I learned that I had to be honest with myself, which meant that I had to deal with some personal issues that were getting in the way of my healing: things like my pride or my stubborn self-sufficiency, or my unhealthy way of bottling up my feelings. If I was truly going to get on the path of healing, I had to learn that it was okay to ask for help, and I had to be honest with myself and accept the reality of my situation. That didn’t mean I had to be happy about it all the time, but it did mean that I needed to accept what was so I could be free to step into what could be.

For me, that step included going back to school and investing in the lives of others, whether it was at school, in a service organization, or with a charity. Serving others helped take my focus off my circumstance and allowed me to see things – and people – with a broader perspective. We all go through difficult times, it just looks different on the outside. My struggles may be more visible, but that doesn’t make me different from anyone else. We all feel pain, and that connects us as humans; and when we acknowledge that connection and take the time to invest in each other, we can learn from each other, we can help each other.

I had to choose to pursue hope, then, and I still choose hope, today.

And day by day, little by little, I have found joy again. It really is a series of choices, and it can be found in the little things: learning to drive again, being around someone who makes you laugh, someone who makes you smile. People wait around for some big moment to make them happy or to change their life, but joy is found in all the small moments that add up to make a good day, a good life.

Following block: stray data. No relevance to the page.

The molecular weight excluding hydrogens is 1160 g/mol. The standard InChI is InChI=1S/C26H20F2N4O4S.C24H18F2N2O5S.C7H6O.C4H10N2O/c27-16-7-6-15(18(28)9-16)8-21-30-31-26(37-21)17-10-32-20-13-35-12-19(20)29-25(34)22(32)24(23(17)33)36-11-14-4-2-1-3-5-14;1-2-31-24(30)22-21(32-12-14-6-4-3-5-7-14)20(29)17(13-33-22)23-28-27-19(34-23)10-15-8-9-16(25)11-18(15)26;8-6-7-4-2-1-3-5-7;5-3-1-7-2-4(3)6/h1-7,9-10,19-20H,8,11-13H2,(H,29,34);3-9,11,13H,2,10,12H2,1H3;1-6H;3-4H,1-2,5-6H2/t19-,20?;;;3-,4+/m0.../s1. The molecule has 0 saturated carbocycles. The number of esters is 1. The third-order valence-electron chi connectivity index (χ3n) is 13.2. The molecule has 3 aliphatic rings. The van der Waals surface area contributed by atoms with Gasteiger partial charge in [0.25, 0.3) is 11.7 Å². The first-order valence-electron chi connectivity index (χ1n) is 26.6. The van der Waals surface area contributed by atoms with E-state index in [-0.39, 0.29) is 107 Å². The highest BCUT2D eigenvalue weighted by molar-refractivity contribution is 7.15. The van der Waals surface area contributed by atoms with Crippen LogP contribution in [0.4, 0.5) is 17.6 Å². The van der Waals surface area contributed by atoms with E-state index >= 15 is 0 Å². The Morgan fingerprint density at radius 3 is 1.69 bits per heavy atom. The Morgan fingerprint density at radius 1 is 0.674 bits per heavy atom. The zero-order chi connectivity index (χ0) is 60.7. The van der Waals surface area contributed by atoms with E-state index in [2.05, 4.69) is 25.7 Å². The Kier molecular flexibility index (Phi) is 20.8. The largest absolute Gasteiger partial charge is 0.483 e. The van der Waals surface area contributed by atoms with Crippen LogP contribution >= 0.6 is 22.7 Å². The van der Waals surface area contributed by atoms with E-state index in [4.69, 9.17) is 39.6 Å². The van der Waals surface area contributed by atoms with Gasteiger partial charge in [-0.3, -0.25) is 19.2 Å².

There are things I lost in the shooting, but if I’m honest, there are things I gained. I discovered that I am stronger than I ever thought.

If you had asked me soon after the shooting if I would graduate – and graduate on time – I would have laughed in your face. I would have told you that I could never do that – I’m a year behind in school! I’m paralyzed! I’m in a wheelchair! But I learned that I underestimate myself and my abilities. I’m a lot stronger than I think I am. I’m a lot more tenacious than I think I am. I’m a lot smarter than I think I am. I am resilient. And I am worthy of doing great things, whether I’m in a wheelchair or not.

Yes, the shooting was a defining point in my life, but it doesn’t get to define me. While my circumstance has changed, my perspective doesn’t have to, because all those things I mentioned above are still true: I am still young, I still have a supportive family, I graduated from a school that is still wonderful, and I still have my whole life in front of me – and I get to choose how to live it.

This is Living Hope.

Martha Childress is a recent college graduate from the University of South Carolina trying to find her way in this crazy world. While she has faced circumstances most people couldn’t fathom, Martha chooses not to let them define her. These circumstances are simply small pieces making up a much larger and more complex puzzle. While Martha’s future is uncertain, she is excited to see how the next year unfolds and plans to enjoy the journey.